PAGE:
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Helicopters are searching to locate an air tanker feared to have crashed while fighting bushfires in Australia's alpine region, authorities said, as soaring temperatures and strong winds fanned blazes across the country's east.
Hundreds of wildfires in Australia have killed 29 people since September last year, as well as an estimated 1 billion animals, while incinerating 2500 homes and a total area of bushland one-third the size of Germany.
The New South Wales rural fire service said it was investigating an incident involving the tanker flying in the state's Snowy Monaro region, southwest of Sydney, on Thursday.
"Local ground crews indicate the aircraft may have crashed," it said in a statement. "A number of helicopters are in the area carrying out a search."
It was not immediately clear how many were on board the craft, which can typically accommodate between two and six.
Several ambulances and a helicopter were at the scene of the suspected crash, an emergency services source said.
Air tankers can carry thousands of litres of water or fire retardant to be released over fires, which can help contain blazes in areas ground crews find hard to reach.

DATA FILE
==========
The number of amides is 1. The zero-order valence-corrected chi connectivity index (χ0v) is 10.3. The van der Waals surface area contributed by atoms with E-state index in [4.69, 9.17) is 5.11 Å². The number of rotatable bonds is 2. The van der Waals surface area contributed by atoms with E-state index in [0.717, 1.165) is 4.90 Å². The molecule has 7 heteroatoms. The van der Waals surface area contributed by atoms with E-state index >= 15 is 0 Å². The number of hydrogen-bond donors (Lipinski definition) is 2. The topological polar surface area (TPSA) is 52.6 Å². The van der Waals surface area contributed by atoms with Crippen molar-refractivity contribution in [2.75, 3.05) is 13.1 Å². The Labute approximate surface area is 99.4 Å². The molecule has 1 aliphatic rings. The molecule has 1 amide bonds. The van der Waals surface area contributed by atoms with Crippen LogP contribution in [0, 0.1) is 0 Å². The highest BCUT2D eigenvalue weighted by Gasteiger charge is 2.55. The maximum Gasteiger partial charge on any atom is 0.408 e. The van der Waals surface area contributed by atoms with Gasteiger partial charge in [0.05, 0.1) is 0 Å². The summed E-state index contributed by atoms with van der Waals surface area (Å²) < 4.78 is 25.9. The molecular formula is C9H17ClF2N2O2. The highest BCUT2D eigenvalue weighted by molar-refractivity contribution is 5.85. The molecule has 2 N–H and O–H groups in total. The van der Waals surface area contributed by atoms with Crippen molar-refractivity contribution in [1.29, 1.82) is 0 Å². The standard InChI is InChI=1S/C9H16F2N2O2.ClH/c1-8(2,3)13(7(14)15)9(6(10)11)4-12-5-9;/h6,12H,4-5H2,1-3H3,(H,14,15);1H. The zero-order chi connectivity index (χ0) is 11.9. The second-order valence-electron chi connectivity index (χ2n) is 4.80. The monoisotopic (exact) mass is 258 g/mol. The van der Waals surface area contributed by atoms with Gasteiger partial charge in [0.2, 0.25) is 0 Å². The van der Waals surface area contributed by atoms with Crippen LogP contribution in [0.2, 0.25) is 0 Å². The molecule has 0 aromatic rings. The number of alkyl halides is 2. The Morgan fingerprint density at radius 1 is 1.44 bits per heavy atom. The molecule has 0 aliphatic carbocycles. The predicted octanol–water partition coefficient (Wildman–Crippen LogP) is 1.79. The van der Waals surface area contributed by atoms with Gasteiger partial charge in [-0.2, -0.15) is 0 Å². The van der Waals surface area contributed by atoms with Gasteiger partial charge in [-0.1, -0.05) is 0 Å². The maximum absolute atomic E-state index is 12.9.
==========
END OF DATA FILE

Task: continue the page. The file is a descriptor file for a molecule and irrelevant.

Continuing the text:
Media said authorities lost contact with the air tanker in Peak View, a small rural town about 400km from Sydney.
Peak View is close to a blaze burning out of control in the Wadbilliga National Park, the fire service said.
The fire service did not immediately respond to requests for details. Media said the aircraft was a C130 waterbomber working near a large fire in a national park.
Belinda Greene, a receptionist at the Bredbo Inn Hotel near the suspected crash site, said she heard police cars racing by in the early afternoon.
"We saw a lot of smoke all of a sudden a couple of hours ago," she told Reuters by telephone.
Australian safety authorities said they were gathering further information on the incident.
Authorities have closed the airport in Canberra, the capital, as two emergency-level fires joined into a single out-of-control fire nearby.
Residents and businesses near fires were told it was too late to leave as thick plumes of dark smoke smothered the neighbouring suburbs.